Deb Shops, a retailer of young-women’s clothing, filed for Chapter 11 bankruptcy protection on June 27, 2011. The senior lenders are taking over operations, nearly four years after the company was purchased by Thomas Lee.
A group of firms led by Cerberus Capital Management’s Abelco Finance unit is taking over the company through an offer known as a credit bid. Lenders convert the amount owed to them into equity via the credit bid.
The bid from the lenders is called a stalking-horse proposal. The proposal opens up a court-supervised auction for the purchase of Deb Shops. If Abelco wins the bidding, they will close on the deal in September 2011.
Mr. Lee’s investment firm, Lee Equity Partners, is to retain an ownership stake in Deb under the terms of the sale agreement. Lee Equity purchased Deb in July 2007 for a price tag of $395 million.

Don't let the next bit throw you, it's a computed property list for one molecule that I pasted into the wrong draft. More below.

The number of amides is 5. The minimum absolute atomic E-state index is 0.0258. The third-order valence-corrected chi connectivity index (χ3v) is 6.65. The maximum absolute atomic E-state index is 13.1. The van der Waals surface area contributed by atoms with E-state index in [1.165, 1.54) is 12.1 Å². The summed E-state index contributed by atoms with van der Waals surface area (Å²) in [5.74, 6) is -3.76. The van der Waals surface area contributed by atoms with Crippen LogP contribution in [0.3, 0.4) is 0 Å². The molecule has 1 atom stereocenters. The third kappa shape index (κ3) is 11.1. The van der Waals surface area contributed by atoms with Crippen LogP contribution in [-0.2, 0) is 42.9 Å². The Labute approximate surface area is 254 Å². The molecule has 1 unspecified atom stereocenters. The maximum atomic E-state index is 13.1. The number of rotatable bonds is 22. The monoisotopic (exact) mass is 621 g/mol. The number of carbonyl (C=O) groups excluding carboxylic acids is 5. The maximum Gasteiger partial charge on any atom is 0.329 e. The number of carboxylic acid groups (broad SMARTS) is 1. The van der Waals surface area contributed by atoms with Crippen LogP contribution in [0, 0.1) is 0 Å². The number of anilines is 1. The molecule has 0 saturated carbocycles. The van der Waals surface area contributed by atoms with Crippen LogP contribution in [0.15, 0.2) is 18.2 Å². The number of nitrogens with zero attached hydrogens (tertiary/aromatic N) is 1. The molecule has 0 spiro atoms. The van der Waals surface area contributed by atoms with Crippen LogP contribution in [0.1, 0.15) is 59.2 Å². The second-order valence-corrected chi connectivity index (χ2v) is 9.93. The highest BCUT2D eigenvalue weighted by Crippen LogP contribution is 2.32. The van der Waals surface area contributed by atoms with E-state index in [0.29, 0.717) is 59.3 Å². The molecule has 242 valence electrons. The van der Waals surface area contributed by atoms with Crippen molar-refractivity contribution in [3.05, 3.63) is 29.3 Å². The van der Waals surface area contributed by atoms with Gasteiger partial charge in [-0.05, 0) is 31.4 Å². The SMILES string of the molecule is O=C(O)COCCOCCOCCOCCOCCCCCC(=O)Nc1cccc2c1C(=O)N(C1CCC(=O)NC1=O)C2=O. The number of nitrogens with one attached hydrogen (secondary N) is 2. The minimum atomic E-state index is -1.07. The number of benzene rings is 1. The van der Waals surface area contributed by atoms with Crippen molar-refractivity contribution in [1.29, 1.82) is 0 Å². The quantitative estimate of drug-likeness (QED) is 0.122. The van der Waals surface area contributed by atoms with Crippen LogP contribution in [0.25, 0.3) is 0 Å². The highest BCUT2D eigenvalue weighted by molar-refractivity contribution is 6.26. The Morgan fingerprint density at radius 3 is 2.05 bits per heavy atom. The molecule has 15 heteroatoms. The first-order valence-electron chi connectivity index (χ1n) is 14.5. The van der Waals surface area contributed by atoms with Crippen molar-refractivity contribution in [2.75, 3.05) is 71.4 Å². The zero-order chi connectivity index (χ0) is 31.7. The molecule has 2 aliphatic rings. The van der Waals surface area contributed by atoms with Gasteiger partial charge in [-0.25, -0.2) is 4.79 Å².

Deb Shops and other store operators ran into financial difficulties in 2008 as the credit markets tightened and consumers slowed down their spending.
Deb is insisting that the bankruptcy filing and subsequent sale won’t affect its day-to-day business. Current management is staying and vendors are being paid.
Deb’s chief executive Mark Hoffman stated, “This is strictly a financial restructuring of Deb Shops business and we foresee no impact on our operations as we proceed through this process.”
Benjamin Brand Services – Chicago bankruptcy lawyer